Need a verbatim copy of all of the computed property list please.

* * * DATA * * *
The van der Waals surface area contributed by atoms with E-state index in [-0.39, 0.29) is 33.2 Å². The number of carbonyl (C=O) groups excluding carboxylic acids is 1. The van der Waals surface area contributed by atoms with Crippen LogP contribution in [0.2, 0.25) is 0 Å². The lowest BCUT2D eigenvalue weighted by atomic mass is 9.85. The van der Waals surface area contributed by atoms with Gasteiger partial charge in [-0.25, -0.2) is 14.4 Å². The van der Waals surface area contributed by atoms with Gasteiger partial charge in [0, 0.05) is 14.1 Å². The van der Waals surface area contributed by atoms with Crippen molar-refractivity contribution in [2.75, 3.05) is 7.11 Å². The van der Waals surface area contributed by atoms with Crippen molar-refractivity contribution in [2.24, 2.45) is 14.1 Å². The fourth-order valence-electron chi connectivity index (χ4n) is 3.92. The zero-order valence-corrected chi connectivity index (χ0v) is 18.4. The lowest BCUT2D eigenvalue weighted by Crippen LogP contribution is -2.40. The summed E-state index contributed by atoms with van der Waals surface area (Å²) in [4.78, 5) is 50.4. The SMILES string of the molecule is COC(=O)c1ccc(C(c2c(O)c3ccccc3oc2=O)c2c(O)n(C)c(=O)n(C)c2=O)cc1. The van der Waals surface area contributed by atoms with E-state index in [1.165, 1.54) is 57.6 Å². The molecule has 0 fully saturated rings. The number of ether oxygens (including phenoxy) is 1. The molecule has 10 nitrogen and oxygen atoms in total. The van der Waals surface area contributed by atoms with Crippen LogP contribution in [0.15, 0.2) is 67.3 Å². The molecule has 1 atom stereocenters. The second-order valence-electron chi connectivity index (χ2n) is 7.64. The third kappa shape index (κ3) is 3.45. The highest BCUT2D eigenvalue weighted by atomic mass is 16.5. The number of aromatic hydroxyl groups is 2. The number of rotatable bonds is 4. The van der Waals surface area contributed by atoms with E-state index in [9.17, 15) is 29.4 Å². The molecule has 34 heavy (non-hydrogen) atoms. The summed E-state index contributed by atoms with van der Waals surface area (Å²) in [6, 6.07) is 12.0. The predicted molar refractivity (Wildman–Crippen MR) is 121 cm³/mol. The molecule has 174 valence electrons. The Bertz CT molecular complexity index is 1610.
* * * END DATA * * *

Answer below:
The van der Waals surface area contributed by atoms with E-state index in [-0.39, 0.29) is 33.2 Å². The number of carbonyl (C=O) groups excluding carboxylic acids is 1. The van der Waals surface area contributed by atoms with Crippen LogP contribution in [0.2, 0.25) is 0 Å². The lowest BCUT2D eigenvalue weighted by atomic mass is 9.85. The van der Waals surface area contributed by atoms with Gasteiger partial charge in [-0.25, -0.2) is 14.4 Å². The van der Waals surface area contributed by atoms with Gasteiger partial charge in [0, 0.05) is 14.1 Å². The van der Waals surface area contributed by atoms with Crippen molar-refractivity contribution in [2.75, 3.05) is 7.11 Å². The van der Waals surface area contributed by atoms with Crippen molar-refractivity contribution in [2.24, 2.45) is 14.1 Å². The fourth-order valence-electron chi connectivity index (χ4n) is 3.92. The zero-order valence-corrected chi connectivity index (χ0v) is 18.4. The lowest BCUT2D eigenvalue weighted by Crippen LogP contribution is -2.40. The summed E-state index contributed by atoms with van der Waals surface area (Å²) in [4.78, 5) is 50.4. The SMILES string of the molecule is COC(=O)c1ccc(C(c2c(O)c3ccccc3oc2=O)c2c(O)n(C)c(=O)n(C)c2=O)cc1. The van der Waals surface area contributed by atoms with E-state index in [1.165, 1.54) is 57.6 Å². The molecule has 0 fully saturated rings. The number of ether oxygens (including phenoxy) is 1. The molecule has 10 nitrogen and oxygen atoms in total. The van der Waals surface area contributed by atoms with Crippen LogP contribution in [0.15, 0.2) is 67.3 Å². The molecule has 1 atom stereocenters. The second-order valence-electron chi connectivity index (χ2n) is 7.64. The third kappa shape index (κ3) is 3.45. The highest BCUT2D eigenvalue weighted by atomic mass is 16.5. The number of aromatic hydroxyl groups is 2. The number of rotatable bonds is 4. The van der Waals surface area contributed by atoms with E-state index in [9.17, 15) is 29.4 Å². The molecule has 34 heavy (non-hydrogen) atoms. The summed E-state index contributed by atoms with van der Waals surface area (Å²) in [6, 6.07) is 12.0. The predicted molar refractivity (Wildman–Crippen MR) is 121 cm³/mol. The molecule has 174 valence electrons. The Bertz CT molecular complexity index is 1610.